Value Engineering – Scenes From The Grenfell Inquiry is a verbatim reconstruction of an ongoing inquiry, but make no mistake: this is a state-of-the-nation play that is every bit as important as previous examples that have tackled the NHS, inner cities and Britain’s dissonance with its role in shaping past and present events. Edited by Richard Norton-Taylor and directed by Nicholas Kent, it goes without saying that the play is ‘difficult’ to watch at times, as the testimonies of those who took the stand shed light on the horrific circumstances of the night in question and the staggering levels of corruption behind the scenes.
While the revelations will naturally trigger an emotive response from the audience, there’s never any melodrama or the raising of voices. The fact that most of what’s said is so ‘matter of fact’ is the reason it works so well. With a never-ending escalation of emotion, it would be easy to be ‘fatigued’ at some point. Instead, the play is a ‘slow burn’ – through the use of ‘dispassionate’ words, the truth is extricated from the witnesses who are naturally apprehensive.
I have to admit at one point when a firefighter and 999 operator are questioned, I thought “Typical. Give the people who were trying to help that awful night the third degree, but ignore the building contractors.” Thankfully my fears were allayed when it bcame apparent that the line of questioning wasn’t an ‘ambush’, but a way of gleaning what normal procedure was and how the emergency services had to ‘improvise’ to this unprecedented incident.
But if the emergency services did the best they could when everyone was begging for their assistance, the inquiry shows time and time again that the responsibilty for Grenfell had devolved from the Royal Borough of Kensington and Chelsea to different facets of the private sector – all so-called experts, but upon questioning, revealed they only had a layman’s understanding of architecture and materials specifications. What’s worse, they had no inclination to find about what they didn’t know, no comprehension of UK building regulations and made endless assumptions that other subcontactors would make up for their deficit of skills and knowledge. In short, the people making the decisions acquired their positions through who they knew, rather than a meritocracy.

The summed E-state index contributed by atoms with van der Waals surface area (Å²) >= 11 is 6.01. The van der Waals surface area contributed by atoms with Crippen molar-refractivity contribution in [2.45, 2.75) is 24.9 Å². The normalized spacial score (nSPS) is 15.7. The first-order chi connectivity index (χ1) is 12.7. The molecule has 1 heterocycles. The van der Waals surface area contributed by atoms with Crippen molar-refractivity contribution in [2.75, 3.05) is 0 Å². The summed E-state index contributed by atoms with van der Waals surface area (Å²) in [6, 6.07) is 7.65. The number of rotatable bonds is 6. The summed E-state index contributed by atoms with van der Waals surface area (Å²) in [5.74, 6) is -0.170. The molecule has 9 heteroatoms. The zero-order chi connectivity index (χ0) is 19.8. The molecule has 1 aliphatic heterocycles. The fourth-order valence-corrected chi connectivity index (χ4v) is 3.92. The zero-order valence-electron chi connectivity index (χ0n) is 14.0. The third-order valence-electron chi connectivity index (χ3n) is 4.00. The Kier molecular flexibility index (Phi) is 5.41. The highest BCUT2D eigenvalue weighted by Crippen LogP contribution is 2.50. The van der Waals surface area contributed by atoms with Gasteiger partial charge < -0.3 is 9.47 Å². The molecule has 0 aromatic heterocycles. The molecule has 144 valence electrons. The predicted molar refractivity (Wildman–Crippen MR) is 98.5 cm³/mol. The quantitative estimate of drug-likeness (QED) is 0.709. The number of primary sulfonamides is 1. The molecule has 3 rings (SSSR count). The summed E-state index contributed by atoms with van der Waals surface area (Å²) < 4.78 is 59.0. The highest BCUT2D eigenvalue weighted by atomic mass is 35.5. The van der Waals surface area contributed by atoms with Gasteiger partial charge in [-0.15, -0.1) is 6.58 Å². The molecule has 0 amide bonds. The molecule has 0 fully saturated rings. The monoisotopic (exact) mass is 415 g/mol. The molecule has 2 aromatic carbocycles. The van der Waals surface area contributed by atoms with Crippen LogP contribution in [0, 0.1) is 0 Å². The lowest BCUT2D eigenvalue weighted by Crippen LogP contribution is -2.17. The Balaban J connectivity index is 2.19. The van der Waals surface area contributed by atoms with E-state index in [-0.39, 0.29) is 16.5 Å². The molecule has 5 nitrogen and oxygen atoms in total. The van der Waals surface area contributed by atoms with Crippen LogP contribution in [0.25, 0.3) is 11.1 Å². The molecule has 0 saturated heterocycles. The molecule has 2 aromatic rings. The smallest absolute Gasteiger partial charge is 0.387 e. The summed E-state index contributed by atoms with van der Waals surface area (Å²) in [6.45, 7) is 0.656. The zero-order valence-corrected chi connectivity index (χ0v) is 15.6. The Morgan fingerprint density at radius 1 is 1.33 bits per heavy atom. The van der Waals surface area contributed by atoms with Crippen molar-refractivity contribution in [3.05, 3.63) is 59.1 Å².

Of those who ‘faced’ the music at the inquiry, many were younger or ‘middle management’ – senior enough to take their portion of blame, but certainly not the only ones who should have, as those at the very top facilitated and encouraged their actions. Unfortunately for the ‘middle management’, they were unable to cite ‘executive priviledge’ to not testify, for fear of incriminating themselves… In such cases, even these ‘sad’ individuals elicit a modicum of sympathy.
On the night that I watched the play, there was a post-show discussion with a panel that included Yvette Williams (representative from Justice for Grenfell), Suresh Grover (Executive Director of The Monitoring Group) and Jim Illingworth (representative from BRUMLAG).
Among the things discussed, it was very evident within the play that the term ‘value engineering’ is a euphemism used by contractors to trim costs down to the bone. Under such circumstances, factors such as safety measures are given short shrift, as the bottom line is keeping expenses low at all costs… With this in mind, the construction industy knows the price of everything and the value of nothing.
So why watch this play? Far from being a tragedy that happened a few years ago, the building practices that took place at Grenfell have been adopted across the UK. The same ‘inside deals’ that were made for the building contracts is the same business culture that allowed PPE-related contracts to be award by politicians to their ‘chums’, regardless of having zero experience to deliver such an important task. Once your eyes are opened to these practices, you realise that this behaviour is endemic in public life and only through the constant glare of accountability will it wither away…
© Michael Davis 2021
Value Engineering runs at the Birmingham Repertory Theatre until 20th November. On 20th November, there is also a socially-distanced matinee at 2:30pm.
Ron Cook, Daniel Betts, Sam Buchanan, Sally Giles, Polly Kemp, Phill Langhorne, Tim Lewis, David Michaels, David Robb, Howard Ward, Thomas Wheatley, Claire Lams